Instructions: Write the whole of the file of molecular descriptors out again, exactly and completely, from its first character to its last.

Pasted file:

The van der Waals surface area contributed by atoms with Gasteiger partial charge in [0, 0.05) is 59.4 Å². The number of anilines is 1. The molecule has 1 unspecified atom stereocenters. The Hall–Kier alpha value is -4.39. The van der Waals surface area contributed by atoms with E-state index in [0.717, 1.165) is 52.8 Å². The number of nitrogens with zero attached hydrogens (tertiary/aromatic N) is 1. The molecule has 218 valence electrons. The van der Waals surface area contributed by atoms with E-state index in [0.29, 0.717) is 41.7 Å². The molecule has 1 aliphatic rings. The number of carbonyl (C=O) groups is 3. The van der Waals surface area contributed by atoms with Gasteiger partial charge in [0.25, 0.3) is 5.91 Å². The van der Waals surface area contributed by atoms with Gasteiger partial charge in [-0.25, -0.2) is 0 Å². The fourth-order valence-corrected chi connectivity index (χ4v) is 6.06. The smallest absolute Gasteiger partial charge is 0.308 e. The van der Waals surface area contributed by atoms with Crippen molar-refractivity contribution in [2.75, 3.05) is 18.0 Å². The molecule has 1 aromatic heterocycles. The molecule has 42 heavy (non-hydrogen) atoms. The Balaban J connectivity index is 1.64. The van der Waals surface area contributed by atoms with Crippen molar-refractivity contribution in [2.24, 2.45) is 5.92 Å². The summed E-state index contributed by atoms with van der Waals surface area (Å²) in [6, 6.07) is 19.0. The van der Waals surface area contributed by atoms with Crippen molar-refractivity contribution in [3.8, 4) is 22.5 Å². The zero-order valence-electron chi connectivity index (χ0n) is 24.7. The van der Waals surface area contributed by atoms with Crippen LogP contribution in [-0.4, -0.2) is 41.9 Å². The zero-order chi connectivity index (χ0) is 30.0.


The van der Waals surface area contributed by atoms with Gasteiger partial charge in [0, 0.05) is 59.4 Å². The number of anilines is 1. The molecule has 1 unspecified atom stereocenters. The Hall–Kier alpha value is -4.39. The van der Waals surface area contributed by atoms with E-state index in [0.717, 1.165) is 52.8 Å². The number of nitrogens with zero attached hydrogens (tertiary/aromatic N) is 1. The molecule has 218 valence electrons. The van der Waals surface area contributed by atoms with E-state index in [0.29, 0.717) is 41.7 Å². The molecule has 1 aliphatic rings. The number of carbonyl (C=O) groups is 3. The van der Waals surface area contributed by atoms with Gasteiger partial charge in [0.25, 0.3) is 5.91 Å². The van der Waals surface area contributed by atoms with Gasteiger partial charge in [-0.25, -0.2) is 0 Å². The fourth-order valence-corrected chi connectivity index (χ4v) is 6.06. The smallest absolute Gasteiger partial charge is 0.308 e. The van der Waals surface area contributed by atoms with Crippen molar-refractivity contribution in [2.75, 3.05) is 18.0 Å². The molecule has 1 aromatic heterocycles. The molecule has 42 heavy (non-hydrogen) atoms. The Balaban J connectivity index is 1.64. The van der Waals surface area contributed by atoms with Crippen molar-refractivity contribution in [2.24, 2.45) is 5.92 Å². The summed E-state index contributed by atoms with van der Waals surface area (Å²) in [6, 6.07) is 19.0. The van der Waals surface area contributed by atoms with Crippen molar-refractivity contribution in [3.8, 4) is 22.5 Å². The zero-order valence-electron chi connectivity index (χ0n) is 24.7. The van der Waals surface area contributed by atoms with Crippen LogP contribution in [-0.4, -0.2) is 41.9 Å². The zero-order chi connectivity index (χ0) is 30.0.